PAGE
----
Influence Used Right: Big Brands Demand Diversity from Agency Partners
Take a look at this picture of 2014’s most senior leaders at the top 13 PR agencies by revenue, and the top two agencies by revenue growth in 2013:
Zero minorities. And just four women in a field where 65-70% of the workforce is female.
Because last week, HP’s CMO Antonio Lucio sent a letter to HP’s five ad and PR agencies insisting that they improve the diversity of their workforces within the next 12 months, as first reported by The Wall Street Journal. Lucio’s letter called for agencies to increase the number of women and minorities in creative and strategy roles, with 50% of their workforce to be made up of women, to match HP’s own advertising department makeup.
“Including women and people of color in key roles is not only a values issue, but a significant business imperative,” Lucio said in the letter. Women buy 53% of personal computers and 45% of printers, Lucio told the Journal. HP’s three ad agencies, which includes Omnicom’s BBDO, Fred & Farid, and Dentsu’s Gyro, have 30 days to submit a plan or face a possible rejection.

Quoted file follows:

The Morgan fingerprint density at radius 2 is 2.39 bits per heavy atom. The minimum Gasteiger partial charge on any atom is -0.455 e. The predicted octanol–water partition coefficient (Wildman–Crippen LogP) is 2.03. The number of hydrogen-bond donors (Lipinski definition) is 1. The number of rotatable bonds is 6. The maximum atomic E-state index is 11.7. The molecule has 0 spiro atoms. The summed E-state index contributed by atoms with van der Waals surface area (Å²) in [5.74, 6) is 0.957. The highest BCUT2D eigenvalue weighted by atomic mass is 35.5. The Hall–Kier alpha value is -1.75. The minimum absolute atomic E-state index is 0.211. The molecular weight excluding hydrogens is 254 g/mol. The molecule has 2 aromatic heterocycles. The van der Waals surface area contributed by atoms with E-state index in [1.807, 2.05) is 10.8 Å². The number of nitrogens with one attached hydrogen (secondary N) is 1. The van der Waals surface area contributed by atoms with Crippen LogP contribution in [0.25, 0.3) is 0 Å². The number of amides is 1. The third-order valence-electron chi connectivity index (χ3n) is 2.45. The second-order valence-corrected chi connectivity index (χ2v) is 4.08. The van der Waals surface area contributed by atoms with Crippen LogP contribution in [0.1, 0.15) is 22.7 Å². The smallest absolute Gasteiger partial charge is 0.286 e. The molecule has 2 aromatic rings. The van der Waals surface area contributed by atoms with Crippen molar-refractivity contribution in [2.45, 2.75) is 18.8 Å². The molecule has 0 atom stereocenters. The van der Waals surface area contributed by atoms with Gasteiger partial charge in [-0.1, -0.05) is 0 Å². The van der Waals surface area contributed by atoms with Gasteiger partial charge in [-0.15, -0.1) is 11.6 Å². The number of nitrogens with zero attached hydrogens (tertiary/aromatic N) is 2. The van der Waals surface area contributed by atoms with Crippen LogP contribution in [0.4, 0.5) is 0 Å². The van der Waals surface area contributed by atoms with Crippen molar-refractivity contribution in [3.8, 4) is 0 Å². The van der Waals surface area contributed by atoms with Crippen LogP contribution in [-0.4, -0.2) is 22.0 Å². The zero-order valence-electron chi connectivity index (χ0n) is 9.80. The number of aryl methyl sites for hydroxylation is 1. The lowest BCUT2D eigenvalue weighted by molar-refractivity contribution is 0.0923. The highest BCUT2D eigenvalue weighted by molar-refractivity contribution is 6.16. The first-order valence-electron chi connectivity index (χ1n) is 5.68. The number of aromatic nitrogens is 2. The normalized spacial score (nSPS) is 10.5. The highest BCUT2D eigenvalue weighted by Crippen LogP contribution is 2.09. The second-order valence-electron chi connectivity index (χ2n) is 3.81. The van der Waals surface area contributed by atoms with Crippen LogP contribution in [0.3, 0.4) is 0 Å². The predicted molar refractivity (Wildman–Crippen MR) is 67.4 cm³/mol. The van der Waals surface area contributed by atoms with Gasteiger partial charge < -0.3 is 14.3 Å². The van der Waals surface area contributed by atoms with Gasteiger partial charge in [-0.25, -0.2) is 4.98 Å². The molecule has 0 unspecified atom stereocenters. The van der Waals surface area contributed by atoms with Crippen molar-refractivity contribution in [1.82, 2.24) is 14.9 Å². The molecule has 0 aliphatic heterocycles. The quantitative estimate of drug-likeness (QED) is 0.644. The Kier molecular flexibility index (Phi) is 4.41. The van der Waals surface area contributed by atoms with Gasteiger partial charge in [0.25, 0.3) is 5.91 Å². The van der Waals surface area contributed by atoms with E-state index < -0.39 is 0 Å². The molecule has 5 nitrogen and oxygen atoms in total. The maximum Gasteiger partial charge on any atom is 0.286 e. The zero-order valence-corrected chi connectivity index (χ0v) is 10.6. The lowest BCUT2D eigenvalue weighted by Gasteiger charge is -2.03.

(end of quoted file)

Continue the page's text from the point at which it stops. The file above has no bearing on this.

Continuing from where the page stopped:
The HP directive should not come as a total surprise. In 2013, HP CEO Meg Whitman is said to have expressed outrage during an agency review after four shops in a row presented all-male leadership teams.
General Mills is also insisting on more diversity. Last week, the food giant announced that agencies competing for its creative business have to have a staff of at least 50% women and at least 20% of color, according to AdAge.
“We can’t control agencies, but [with] the kind of budgets we have in marketing and PR, we can influence with the spend we have,” Karen Kahn, HP’s chief creative officer told PRWeek. “The best way we can have impact is to change ourselves and work with our agencies to change.”